Well known piper Finlay MacDonald commented, “This is a truly refreshing collection of tunes adapted for pipes from the Manx tradition, with a subtle and considered touch. The airs and lullabies are so simple and beautiful, capturing the essence and beauty of our shared folk traditions whilst retaining their unique voice. There are some very spritely dance tunes and exciting melodies which give a great insight to the Manx style.”

Transcribed and arranged for Highland bagpipes by a graduate of the Royal Conservatoire of Scotland and a highly respected piper, David Shedden, it was edited by Dr Chloë Woolley, with additional assistance of Finlay MacDonald (Head of Piping Studies at the National Centre of Piping in Glasgow), Paul Davenport and Ellan Vannin Pipes and Drums.

David Shedden has played with many of Scotland’s top bands, including Boghall and Bathgate Pipe Band and the Scottish Power Pipe Band. He now works as a freelance performer and piping tutor and was a finalist in the BBC Scotland Young Traditional Musician of the Year 2018.

Piob Vooar (bagpipe) is available now (priced at £10) directly from Culture Vannin, or from both book shops and museum shops across the Island.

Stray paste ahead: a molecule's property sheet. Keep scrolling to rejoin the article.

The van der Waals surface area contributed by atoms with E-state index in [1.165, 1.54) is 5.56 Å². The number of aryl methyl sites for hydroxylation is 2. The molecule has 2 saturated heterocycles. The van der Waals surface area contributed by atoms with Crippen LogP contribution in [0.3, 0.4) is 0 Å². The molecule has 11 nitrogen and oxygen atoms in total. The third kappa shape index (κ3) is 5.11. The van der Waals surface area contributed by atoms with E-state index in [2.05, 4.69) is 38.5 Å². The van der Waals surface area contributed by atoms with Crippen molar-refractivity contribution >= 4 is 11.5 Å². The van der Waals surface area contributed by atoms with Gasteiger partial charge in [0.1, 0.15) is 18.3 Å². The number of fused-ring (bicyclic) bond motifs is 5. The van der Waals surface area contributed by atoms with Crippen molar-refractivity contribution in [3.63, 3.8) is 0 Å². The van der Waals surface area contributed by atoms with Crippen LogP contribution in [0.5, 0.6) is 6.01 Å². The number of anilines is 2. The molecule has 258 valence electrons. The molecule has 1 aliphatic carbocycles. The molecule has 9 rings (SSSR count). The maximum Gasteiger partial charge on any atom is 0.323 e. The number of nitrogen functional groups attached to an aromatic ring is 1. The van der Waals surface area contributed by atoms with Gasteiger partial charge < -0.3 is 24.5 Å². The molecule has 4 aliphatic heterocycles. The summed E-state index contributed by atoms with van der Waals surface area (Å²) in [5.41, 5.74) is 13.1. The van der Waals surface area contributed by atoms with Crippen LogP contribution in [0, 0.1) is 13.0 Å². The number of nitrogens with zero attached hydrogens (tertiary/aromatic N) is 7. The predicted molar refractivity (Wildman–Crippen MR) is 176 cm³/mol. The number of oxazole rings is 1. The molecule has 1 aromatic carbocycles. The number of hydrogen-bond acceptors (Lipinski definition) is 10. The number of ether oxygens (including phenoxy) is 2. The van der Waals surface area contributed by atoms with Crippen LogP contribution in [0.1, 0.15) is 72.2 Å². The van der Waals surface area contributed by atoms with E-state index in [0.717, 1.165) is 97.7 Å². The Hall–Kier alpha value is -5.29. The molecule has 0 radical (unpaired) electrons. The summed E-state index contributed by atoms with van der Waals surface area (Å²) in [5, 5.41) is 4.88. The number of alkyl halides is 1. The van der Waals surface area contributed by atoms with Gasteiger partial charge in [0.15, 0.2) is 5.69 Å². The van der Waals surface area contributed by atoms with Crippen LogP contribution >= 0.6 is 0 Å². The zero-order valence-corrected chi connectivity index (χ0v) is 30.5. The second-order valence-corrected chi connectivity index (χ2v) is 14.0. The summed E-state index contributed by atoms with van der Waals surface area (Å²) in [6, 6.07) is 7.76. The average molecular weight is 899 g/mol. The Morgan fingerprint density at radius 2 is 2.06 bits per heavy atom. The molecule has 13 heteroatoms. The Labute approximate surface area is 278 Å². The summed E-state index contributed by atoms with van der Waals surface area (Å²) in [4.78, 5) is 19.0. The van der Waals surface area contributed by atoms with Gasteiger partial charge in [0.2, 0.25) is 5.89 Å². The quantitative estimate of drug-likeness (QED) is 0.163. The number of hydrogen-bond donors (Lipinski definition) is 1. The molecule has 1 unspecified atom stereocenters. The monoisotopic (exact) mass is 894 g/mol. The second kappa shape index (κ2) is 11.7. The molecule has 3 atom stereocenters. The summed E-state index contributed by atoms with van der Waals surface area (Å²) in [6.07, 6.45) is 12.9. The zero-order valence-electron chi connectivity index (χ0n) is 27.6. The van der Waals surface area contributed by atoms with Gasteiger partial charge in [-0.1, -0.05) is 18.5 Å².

Further information from www.manxmusic.com.

Valerie Caine

© June 2018

Judging: YOUTH AWARDS 2018

Message from Anne Minay, Douglas, Isle of Man

Once again I was very pleased to be asked to be one of the judges of the NAMA Youth Awards for 2018.  The other judges were Professor Ron Barr, Frances Hampton and Shelley Moffitt of the Department of Education, Sport and Culture and Aimee Corlett from the World Manx Association.

There was a good number of entrants across all the categories and it was a pleasure to listen to the selection of music accompanying some of the nominations and the art portraying aspects of Manx life was very varied. 

The judges receive details of each nomination in advance and all the entrants lead very busy lives, combining school work with contributing to charity and promoting the culture and life of the Isle of Man. NAMA should be very proud to be supporting these inspiring young people and encouraging their commitment to the Manx community.

After some considerable debate winners were decided and the awards will be presented in the Barrool Suite of the Legislative Buildings on Friday 6thJuly by long time supporter and friend of NAMA, Alex Downie, OBE.